1 Kings Overview part 1
Tonight we are going to get back to OT study as we will begin looking at 1 Kings. First thing I want to point out is that† 1 and 2 Kings were originally one book. Both of these combined covers a time period of about 400 years somewhere around 1000 Ė 6000 B.C. 1 Kings starts with the glory and strength of the Jewish kingdom and 2 Kings ends with the ruin of that kingdom.
The key words to this book are glory and division.
There are several key verses worthy to note:
Davidís wise advice to his son in 1 Kings 2:2"I go the way of all the earth;
be strong, therefore, and prove yourself a man.†
3 "And keep the charge of the LORD your God: to walk in
His ways, to keep His statutes, His commandments, His judgments, and His
testimonies, as it is written in the Law of Moses, that you may prosper in all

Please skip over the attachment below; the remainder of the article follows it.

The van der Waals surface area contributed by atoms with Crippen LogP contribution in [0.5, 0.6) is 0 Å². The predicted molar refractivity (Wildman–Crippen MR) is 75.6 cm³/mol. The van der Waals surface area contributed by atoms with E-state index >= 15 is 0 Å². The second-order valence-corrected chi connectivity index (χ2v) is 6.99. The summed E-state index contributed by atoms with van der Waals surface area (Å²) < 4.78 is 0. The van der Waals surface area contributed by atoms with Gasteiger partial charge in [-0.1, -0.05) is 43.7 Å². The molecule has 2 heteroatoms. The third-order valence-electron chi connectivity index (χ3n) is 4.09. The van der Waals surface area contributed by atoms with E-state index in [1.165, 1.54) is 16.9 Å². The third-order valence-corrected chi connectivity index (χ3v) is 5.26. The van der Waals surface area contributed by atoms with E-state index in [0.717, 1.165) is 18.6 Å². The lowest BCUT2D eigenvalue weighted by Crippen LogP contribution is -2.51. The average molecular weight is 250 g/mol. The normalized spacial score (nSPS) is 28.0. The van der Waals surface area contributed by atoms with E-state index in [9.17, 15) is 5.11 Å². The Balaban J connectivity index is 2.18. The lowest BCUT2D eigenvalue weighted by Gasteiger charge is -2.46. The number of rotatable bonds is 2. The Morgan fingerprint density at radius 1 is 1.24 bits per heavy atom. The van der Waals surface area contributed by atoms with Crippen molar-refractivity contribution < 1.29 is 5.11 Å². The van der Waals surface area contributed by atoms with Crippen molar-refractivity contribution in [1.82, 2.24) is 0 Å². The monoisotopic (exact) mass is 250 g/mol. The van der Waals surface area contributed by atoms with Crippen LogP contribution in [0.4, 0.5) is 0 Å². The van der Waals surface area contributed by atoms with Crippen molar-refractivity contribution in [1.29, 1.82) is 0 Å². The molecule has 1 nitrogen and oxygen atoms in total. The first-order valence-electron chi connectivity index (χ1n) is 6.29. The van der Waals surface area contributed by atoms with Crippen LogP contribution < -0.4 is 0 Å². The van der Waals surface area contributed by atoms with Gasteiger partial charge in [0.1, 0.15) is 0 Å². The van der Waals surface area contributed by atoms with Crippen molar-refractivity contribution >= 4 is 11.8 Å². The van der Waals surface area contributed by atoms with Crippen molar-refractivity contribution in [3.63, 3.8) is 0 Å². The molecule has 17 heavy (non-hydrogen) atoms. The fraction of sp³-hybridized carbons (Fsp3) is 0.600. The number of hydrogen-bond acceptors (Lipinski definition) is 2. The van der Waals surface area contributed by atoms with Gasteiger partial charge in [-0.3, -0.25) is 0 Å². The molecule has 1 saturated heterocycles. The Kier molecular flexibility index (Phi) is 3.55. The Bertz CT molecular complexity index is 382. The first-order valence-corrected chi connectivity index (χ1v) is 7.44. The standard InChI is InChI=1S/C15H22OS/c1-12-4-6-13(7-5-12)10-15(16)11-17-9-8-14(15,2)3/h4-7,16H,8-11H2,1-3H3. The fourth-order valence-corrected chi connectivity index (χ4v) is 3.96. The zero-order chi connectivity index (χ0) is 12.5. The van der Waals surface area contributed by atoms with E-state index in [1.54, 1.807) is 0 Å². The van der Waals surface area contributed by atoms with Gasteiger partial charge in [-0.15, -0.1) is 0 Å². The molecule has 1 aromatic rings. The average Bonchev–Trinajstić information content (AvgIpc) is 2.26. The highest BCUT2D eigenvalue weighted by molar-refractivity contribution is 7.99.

that you do and wherever you turn;† 4
"that the LORD may fulfill His word which He spoke concerning me, saying,
'If your sons take heed to their way, to walk before Me in truth with all their
heart and with all their soul,' He said, 'you shall not lack a man on the
throne of Israel.'
Another key verse is when
Solomon asked God for wisdom instead of anything else.
1 Kings 3:9
"Therefore give to Your servant an understanding heart to judge Your
people, that I may discern between good and evil. For who is able to judge this
great people of Yours?"† 10
The speech pleased the LORD, that Solomon had asked this thing.
Another key verse shows
Godís promise to Solomon
1 Kings 9:4 "Now
if you walk before Me as your father David walked, in integrity of heart and in
uprightness, to do according to all that I have commanded you, and if
you keep My statutes and My judgments,† 5
"then I will establish the throne of your kingdom over Israel forever, as
I promised David your father, saying, 'You shall not fail to have a man on the
throne of Israel.'† 6 "But
if you or your sons at all turn from following Me, and do not keep My